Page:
Chitwan with Pemba
Writings at the Internet Cafe
Email to Mom
Sat, February 5, 2000, 19:33:49
Hello from Kathmandu. Gena and I are here having a grand time. We’ve been all over the city already after two days in Singapore. Great fun. I’ll write more later. Just wanted you to know all is well.
We’ll be trekking starting on Tuesday. I will call my host family tonight. You can write to me at this address again like last time.
Subject: Re Hello Heather
Date. Saturday, February 19, 2000, 04:14:35
Mom, all is well. We’re having a good time. It is busy here with lots to do. And we’ve seen it all. Gena is out shopping now and we’re meeting soon. It’s time consuming to get on the internet so it’s hard to write. Please don’t worry. All is well. Also, here I’m making some business connections. It’s ffffuuuunnn! More later.
Subject: More Adventures in Nepal, Story 1, 2, 3 - after Gena’s Trip
To Mailing List
Friday, March 3, 2000
(Note: Not that the adventures of the previous days were any less as grand as the following, the difference is that I am alone now and have time to write.)
Wow!! I just returned from three days with Pemba in Saurhara and Royal Chitwan National Park in the southern very flat part of Nepal. My hope was to see a tiger although all the guidebooks and anyone who had been there said this was next to impossible. There’s a 5% chance, one man said.
There are a few ways to go about looking for tigers. One is on elephant-back and this is what Pemba and I tried first. The elephant loading platform looked like a look-out tower. From the top we climbed into the square sort of saddle tied with one strap to the elephant. The ride was awkward at first but after adjusting to the rhythm fo the elephant’s slow plodding steps, this was a great way to see the park. And sure enough, in the tall elephant grass we were soon face to face with three giant and prehistoric-looking rhinos! They didn’t seem to be bothered by their elephant friends so we could easily take some good pictures.
Next the elephant entered the “jungle”, more like forest than a tropical place, yet beautiful with the sound of exotic, rare and distant birds chirping all around in stereo. We saw a wild boar, barking deer, more rhinos, and a few wild peacocks.
To be continued……
The next day, Pemba and I hired a guide to take us on a jungle walk. On the way, the guide explained a few dangers we may encounter. First, if the rhinos were to attack, they will charge at 40 kilometers an hour. We were instructed to run in zigzags if this were to happen. Apparently, the rhinoceros has poor eyesight and will charge anything that scares him. The guide said we could stand behind a tree or even better climb one.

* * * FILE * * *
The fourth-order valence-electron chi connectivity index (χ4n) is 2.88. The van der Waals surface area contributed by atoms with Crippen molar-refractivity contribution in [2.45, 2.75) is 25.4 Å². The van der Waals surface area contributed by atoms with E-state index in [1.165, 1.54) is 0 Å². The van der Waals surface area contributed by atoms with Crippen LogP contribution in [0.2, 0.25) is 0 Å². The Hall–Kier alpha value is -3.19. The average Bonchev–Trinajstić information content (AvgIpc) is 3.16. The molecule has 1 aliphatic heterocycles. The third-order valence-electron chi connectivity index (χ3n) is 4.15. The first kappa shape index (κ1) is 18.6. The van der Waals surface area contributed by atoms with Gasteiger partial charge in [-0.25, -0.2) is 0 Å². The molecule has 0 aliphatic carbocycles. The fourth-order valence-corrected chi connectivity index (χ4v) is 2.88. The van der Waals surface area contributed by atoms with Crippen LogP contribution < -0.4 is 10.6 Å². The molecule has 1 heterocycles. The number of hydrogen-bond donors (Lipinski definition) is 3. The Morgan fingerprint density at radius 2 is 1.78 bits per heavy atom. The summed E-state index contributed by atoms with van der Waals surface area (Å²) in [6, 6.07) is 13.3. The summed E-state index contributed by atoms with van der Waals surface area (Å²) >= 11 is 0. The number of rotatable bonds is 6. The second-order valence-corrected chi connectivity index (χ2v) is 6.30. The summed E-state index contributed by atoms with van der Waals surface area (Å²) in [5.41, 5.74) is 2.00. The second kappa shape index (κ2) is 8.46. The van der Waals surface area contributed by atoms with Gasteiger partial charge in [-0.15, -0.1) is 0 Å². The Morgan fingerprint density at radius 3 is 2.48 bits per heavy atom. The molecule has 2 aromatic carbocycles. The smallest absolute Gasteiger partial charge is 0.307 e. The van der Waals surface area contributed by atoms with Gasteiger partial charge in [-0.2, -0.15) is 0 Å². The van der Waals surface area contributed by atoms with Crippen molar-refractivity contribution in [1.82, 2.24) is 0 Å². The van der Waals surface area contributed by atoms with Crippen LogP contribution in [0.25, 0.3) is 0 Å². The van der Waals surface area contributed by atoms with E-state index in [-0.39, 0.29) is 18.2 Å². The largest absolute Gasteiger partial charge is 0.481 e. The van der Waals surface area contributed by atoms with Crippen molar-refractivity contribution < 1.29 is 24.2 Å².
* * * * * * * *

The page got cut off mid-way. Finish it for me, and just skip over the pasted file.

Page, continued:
Next the guide described the dangers of the sloth bear. This is the most dangerous animal in the park as bear tracks are more frequent than others. If a bear were to attack, the guide said we should remain in a group, yell and scream, and beat the ground with a stick. Hopefully, this would scare the bear away.
The third dangerous animal, and the least likely to attack, is the tiger. Tigers are easily scared and will hide before humans can even see them. Thus, the bear technique also works well with tigers.
Having said all this, the guide stopped in his tracks on the narrow dusty path. He listened.
I heard fireworks, a popping and crackling in the bushes ahead.
“A grass fire,” the guide said. Once a year the elephant grass is cut and burned to regenerate new growth.
My heart started beating. I saw images of a wild forest fire burning out of control, like on TV in the West in the states. The guide tuned and said, “Let’s go this way.”
The crackling became louder and bits of black ash drifted near us — the kind that leaves a big black smudge. Then the guide stopped again. He listened.
“Rhinos,” he said. He squinted to see through the bushes. “Over there,” he said. “Be very quiet. Go slowly.” He tiptoed from one clump of bushes to the next. Pemba tripped over a stick behind me. “Be quiet,” the guide repeated, whispering loudly with a serious tone. He stopped to listen again. “There they are,” he said.
Sure enough, the rump of a rhino’s thick armor-like skin came into view through the leaves, maybe 25 feet away!
The guide left us in a clearing as he walked closer. “Wait there,” he said. The grass fire burned nearby.
A minute later the guide beckoned for us to come closer. Pemba stayed behind. With my video camera in hand and heart pounding, I trusted the guide.
“Look there,” he said as I approached. “It’s a mother rhino with her baby.” (My video footage will certainly be shaking.). “The most dangerous kind,” he said.